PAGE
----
Now that we have the text, let us perform the work of a theologian/philosopher, and interpret - find the meaning - of these words in their text as in their context. In order to perform this necessary task, it will prove helpful to remind you of a few simple, basic truths that are always employed in understanding any document, whether from Church authority, or from any other source. I list these in no particular order but they are all significant for our enterprise:

Basic Truths
l. Words of any language have a dual role. In the first place they are simply letters; that is to say, they are written symbols that instruct the reader how to pronounce the sound verbally. As such they have no further significance. It is as if one had no notion of the meaning of Irish but had simply learned how to pronounce the words from the written signs. The second role of language is where the philosophically interesting part appears: that is, where they become meaningful signs, pointing to the ideas which they signify. Now, ideas are not visible entities, they can only be grasped by the spiritual operation of intelligence operating free from animal passion or other distractions of the senses. This is why St.Paul speaks of the "new covenant, not of the letter but of the spirit, for the letter kills but the spirit gives life". (2 Corinthians, 3,6.)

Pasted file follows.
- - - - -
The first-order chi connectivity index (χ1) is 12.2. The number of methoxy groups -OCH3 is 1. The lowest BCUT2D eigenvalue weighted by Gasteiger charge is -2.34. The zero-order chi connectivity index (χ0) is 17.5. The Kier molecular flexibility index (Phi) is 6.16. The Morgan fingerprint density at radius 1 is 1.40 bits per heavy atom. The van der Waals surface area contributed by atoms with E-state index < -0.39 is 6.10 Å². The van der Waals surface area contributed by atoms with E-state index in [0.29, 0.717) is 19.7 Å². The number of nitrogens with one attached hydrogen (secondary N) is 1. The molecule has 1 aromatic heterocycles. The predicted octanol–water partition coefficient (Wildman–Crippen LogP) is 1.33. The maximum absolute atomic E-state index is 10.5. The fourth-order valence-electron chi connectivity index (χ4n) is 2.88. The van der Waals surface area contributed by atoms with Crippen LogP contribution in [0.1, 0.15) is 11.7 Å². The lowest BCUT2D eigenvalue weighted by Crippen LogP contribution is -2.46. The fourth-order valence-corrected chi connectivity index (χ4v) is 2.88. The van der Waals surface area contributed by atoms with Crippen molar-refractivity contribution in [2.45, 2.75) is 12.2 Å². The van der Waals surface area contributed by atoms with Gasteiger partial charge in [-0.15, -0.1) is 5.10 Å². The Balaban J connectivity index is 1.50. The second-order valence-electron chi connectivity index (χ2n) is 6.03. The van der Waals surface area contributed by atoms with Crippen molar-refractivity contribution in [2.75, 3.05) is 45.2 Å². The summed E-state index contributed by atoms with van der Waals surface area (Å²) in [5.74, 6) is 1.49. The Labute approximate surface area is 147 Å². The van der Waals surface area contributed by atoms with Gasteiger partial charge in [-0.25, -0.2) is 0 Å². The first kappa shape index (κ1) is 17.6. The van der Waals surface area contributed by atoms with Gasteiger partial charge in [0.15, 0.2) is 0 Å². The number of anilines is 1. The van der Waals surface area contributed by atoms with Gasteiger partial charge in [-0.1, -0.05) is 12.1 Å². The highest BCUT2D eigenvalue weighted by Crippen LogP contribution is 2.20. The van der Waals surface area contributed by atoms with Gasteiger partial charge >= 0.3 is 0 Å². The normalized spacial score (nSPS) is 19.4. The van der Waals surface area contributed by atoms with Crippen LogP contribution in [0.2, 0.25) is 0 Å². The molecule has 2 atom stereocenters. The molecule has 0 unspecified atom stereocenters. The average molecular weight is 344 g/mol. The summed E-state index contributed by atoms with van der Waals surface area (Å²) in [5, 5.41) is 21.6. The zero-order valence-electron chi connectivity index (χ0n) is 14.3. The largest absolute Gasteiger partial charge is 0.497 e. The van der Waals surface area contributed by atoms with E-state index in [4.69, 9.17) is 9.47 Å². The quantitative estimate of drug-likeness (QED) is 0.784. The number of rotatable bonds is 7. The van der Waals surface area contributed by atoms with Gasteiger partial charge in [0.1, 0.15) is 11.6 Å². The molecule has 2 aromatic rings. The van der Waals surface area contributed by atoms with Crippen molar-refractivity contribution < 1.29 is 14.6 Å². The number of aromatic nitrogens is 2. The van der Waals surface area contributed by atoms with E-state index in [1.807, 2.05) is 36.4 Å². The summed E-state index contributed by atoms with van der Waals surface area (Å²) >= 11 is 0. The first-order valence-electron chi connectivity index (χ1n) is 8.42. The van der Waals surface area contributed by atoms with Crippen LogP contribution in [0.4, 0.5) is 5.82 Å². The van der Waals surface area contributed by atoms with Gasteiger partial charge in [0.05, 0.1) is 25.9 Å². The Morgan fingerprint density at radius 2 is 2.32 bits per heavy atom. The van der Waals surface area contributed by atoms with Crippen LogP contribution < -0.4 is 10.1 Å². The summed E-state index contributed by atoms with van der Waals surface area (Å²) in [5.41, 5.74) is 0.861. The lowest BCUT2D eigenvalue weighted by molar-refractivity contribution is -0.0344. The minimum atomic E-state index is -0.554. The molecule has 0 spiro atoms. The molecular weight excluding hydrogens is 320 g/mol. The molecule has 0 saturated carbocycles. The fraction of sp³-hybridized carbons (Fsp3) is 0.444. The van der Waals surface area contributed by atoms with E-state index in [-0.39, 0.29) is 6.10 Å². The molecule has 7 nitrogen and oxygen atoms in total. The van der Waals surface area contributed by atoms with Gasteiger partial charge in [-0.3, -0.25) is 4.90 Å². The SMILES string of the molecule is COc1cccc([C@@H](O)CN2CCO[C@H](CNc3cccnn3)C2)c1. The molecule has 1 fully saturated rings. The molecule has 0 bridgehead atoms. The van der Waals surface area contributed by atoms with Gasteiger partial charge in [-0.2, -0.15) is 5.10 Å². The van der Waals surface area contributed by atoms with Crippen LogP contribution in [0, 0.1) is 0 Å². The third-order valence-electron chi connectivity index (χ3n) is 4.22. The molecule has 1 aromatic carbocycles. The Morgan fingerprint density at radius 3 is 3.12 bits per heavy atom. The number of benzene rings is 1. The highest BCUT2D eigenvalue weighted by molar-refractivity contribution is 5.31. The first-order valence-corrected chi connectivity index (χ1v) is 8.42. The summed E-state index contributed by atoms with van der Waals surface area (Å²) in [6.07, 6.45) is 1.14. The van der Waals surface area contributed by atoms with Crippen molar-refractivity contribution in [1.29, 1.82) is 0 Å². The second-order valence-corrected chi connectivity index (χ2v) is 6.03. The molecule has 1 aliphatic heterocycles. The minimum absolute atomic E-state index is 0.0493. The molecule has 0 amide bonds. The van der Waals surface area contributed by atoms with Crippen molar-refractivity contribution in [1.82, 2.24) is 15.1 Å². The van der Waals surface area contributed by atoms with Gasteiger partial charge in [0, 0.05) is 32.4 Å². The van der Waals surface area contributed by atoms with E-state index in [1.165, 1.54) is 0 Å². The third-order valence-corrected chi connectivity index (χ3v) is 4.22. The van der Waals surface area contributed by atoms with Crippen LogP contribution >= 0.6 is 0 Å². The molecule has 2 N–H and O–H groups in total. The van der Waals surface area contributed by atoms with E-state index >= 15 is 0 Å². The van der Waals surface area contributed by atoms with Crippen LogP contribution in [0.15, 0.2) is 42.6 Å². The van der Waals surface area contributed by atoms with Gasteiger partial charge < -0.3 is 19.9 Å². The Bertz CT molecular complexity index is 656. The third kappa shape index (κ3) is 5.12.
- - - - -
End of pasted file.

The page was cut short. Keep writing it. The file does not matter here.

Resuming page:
2. It is clearly possible for humans to employ the same set of letters for a variety of different, even contradictory meanings, and this makes the work of interpretation very tricky at times. Not only is this the case in such standard examples of homonyms, such as port (harbour or drink) and fly (noun or verb), but it is a common difficulty in our most ordinary discourse. Consider the varying meanings of such words as democracy, science, law, and so forth. Popular today in philosophical circles is that branch known as hermeneutics whose task is to interpret exactly what an author means by the words he uses in his composition, and, as you might expect, even that word has many diverse interpretations.